Australian Police Investigating Antisemitic Attack on Jewish Men in Melbourne
Australian police are investigating an attack on two Jewish men in the city of Melbourne that left one of them requiring hospital treatment for severe bruising and lacerations.
Sunday’s attack occurred just over a week after the introduction of legislation to ban the public display of the Nazi swastika, newspaper The Age reported.
One of the victims, 50-year-old Yacov Gozlan, said he had been leaving a supermarket in the city late on Sunday night when he saw an Orthodox Jewish man being attacked.
“He was holding the religious man’s hat behind his back and pushing him back with the other hand towards a transit van,” Gozlan told the outlet. “I said to him ‘I’m Jewish, he’s Jewish, leave us alone’, and he started bashing me straight away.”
Gozlan said he ran inside the supermarket, where the assault continued. He alleged that he was gouged in both eyes during the altercation.
A Victoria Police spokeswoman confirmed a 33-year-old man was arrested at the scene and was assisting police with inquiries. No charges have been filed.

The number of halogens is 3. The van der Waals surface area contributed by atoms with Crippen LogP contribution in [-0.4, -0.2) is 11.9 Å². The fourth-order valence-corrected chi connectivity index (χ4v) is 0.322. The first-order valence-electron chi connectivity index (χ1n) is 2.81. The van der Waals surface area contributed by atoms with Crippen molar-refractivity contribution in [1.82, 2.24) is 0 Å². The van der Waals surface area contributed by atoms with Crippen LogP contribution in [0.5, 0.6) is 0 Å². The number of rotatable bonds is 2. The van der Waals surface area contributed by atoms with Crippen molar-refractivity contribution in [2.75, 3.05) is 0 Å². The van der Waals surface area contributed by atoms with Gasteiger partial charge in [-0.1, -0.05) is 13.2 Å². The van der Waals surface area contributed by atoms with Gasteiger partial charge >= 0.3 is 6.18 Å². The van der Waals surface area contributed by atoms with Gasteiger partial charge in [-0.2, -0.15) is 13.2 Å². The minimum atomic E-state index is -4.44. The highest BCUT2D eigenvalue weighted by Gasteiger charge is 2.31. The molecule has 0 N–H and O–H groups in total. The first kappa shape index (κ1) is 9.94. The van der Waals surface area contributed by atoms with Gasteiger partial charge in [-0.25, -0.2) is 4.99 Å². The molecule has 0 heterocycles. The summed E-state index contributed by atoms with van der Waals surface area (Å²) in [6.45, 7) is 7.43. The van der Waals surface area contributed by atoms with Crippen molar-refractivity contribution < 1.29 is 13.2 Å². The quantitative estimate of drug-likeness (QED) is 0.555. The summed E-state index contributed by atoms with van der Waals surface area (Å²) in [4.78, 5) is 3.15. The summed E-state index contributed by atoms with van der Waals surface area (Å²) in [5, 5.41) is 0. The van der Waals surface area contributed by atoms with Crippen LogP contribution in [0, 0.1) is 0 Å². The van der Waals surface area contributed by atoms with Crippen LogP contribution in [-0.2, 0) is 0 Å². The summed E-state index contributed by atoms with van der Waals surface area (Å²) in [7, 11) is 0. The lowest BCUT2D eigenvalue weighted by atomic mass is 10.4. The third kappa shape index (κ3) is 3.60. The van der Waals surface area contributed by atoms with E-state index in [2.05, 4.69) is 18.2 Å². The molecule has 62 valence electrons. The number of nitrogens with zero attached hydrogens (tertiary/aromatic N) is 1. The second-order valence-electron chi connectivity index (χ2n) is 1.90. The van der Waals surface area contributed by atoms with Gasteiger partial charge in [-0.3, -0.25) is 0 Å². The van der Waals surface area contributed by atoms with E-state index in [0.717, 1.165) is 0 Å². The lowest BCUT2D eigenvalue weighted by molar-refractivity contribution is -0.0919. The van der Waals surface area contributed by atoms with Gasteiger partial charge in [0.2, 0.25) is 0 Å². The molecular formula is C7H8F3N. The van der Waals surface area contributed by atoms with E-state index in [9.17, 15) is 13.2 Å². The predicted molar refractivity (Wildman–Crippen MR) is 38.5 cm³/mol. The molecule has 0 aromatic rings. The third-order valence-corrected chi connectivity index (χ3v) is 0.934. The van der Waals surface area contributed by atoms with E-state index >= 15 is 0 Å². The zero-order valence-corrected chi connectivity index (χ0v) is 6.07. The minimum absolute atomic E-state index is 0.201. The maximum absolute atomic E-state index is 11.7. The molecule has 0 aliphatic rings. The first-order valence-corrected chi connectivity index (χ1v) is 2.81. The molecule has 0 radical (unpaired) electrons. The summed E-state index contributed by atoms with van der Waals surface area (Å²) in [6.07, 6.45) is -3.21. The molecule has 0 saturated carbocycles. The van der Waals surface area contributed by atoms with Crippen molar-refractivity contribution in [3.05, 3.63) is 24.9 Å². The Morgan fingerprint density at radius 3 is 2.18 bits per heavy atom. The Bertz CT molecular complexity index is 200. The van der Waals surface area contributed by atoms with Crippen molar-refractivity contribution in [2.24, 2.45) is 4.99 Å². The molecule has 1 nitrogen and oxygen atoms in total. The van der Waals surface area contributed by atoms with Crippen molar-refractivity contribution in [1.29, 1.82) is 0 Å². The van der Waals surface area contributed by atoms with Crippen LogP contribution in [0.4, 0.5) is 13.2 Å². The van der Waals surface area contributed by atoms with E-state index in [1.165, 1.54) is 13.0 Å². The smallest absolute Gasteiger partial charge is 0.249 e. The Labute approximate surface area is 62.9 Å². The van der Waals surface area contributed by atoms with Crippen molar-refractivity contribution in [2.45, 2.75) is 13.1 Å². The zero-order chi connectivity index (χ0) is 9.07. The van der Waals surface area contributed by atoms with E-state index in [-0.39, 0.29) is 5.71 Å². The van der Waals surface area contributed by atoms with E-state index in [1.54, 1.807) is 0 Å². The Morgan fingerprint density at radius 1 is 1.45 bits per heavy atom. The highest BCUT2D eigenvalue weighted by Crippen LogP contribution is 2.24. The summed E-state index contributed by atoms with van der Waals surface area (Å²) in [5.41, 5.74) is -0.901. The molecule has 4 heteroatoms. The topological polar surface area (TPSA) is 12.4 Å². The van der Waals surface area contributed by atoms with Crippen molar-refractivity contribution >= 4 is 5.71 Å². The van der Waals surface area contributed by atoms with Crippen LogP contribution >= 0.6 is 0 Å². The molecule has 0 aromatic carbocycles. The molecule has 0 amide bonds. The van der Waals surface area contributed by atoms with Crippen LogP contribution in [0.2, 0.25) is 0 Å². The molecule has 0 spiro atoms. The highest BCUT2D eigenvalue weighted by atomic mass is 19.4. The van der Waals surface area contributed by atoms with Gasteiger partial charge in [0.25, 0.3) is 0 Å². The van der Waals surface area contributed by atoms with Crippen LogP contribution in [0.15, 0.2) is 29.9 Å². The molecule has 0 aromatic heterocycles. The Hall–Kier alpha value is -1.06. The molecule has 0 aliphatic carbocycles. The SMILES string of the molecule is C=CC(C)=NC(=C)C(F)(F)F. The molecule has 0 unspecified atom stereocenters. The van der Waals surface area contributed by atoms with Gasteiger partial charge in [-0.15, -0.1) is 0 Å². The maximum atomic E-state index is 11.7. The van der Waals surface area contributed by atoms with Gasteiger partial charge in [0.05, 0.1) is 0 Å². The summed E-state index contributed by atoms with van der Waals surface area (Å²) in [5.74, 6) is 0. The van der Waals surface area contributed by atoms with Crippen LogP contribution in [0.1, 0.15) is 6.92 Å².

“A 50-year-old man stepped in to assist after witnessing another man being allegedly subjected to antisemitic abuse. Upon doing so, the man was allegedly then punched and knocked to the ground by a 33-year-old man,” the police spokeswoman said.
The spokeswoman said officers were looking to identify the individual who was on the receiving end of the antisemitic abuse and urged them to come forward.
“Victoria Police understand incidents of antisemitism can leave communities feeling targeted, threatened, and vulnerable. We treat any reports of antisemitism seriously,” the spokeswoman said.
Dvir Abramovich — chairman of the Anti-Defamation Commission (ADC), a Jewish civil rights group — said that the situation had “now reached a staggering stage whereby being identifiably Jewish makes one a likely target for harassment and abuse.”
Last week, two men were charged by police after allegedly plastering Nazi swastika stickers on fences, light poles, bus stops and a Jewish community center just one day after the Australian government introduced its legislation to ban the swastika.